BCRC: 5 ways cattle feeders can prepare for the fall run
Sometimes small changes or tweaks in production practices can have significant outcomes. The more you know, the more likely you’ll be to spot opportunities to save dollars and solve problems.
If you can carve out some time before things get too busy with the fall run, consider learning more about (or refresh your memory on) ways to promote calf health, feed efficiency and carcass quality.
In addition to having conversations with your veterinarian and local extension specialists, the following webpages can help with…
1. Learning more about antibiotics
But don’t let that overwhelm you. Websites, workshops, magazine articles and professionals are out there to answer your questions and offer up the information you need to know.
By making the effort from time to time to brush up on how antimicrobials function and what the impacts of their use are, you’ll be able to make more informed decisions. www.beefresearch.ca/AMR
2. Spotting and treating the different types of lameness
It is easy to assume that an animal with a limp has footrot, but many of the other types of lameness don’t respond to the antibiotics that treat footrot. Helpful hints on diagnosing and treating many different kinds of lameness so you’re better able to treat the animal properly the first time can be found here: www.beefresearch.ca/research-topic.cfm/lameness-64
3. Stopping acidosis before it’s a problem
Prevention is the best way to avoid both the economic and animal welfare problems that are associated with acidosis. Although incidences of acidosis may be different than we once thought (see http://www.beefresearch.ca/blog/new-look-at-acidosis-bergen/), acidosis is certainly still a problem in the feedlot industry. The information and video on this webpage offer some practical ways to reduce acidosis: http://www.beefresearch.ca/research-topic.cfm/acidosis-63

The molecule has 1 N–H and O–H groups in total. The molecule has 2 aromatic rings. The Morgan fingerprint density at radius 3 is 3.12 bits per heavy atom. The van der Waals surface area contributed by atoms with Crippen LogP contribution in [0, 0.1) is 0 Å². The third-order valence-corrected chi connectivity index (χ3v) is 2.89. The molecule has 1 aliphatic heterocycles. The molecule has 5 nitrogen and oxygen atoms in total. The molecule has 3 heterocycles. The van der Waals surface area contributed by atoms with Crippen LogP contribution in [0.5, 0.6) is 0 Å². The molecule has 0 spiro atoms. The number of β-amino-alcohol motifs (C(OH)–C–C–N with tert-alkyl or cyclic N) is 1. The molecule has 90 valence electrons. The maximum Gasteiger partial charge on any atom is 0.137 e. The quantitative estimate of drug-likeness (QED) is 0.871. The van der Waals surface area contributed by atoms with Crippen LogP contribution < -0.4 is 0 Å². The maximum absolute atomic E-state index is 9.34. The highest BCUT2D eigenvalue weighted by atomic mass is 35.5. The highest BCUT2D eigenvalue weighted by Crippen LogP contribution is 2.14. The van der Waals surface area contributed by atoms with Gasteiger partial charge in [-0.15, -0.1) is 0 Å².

4. Maintaining handling facilities to reduce stress and bruising
The national beef quality audit revealed that producers are doing a better job of cattle handing because prevalence of carcass bruising has decreased. See where the rates are at, the cost of bruised carcasses to the industry, and find some recommendations that will help you prevent carcass defects at www.beefresearch.ca/NBQA
5. Considering various techniques for deadstock disposal
Composting is an efficient way to dispose of deadstock, and manure can be used to help heat compost, especially in cold winter conditions. This link leads to a video and more information on composting deadstock, as well as other methods of disposal: www.beefresearch.ca/research-topic.cfm/disposal-of-cattle-mortalities-55
More information of interest to cattle feeders
Many of the following webpages include general information and the latest related science.
Optimizing Feedlot Feed Efficiency
Bovine Respiratory Disease (BRD)
On-farm Practices to Improve Food Safety
Broken needles in beef: prevention and responsibility
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Source: Latest from Beef Cattle Research Council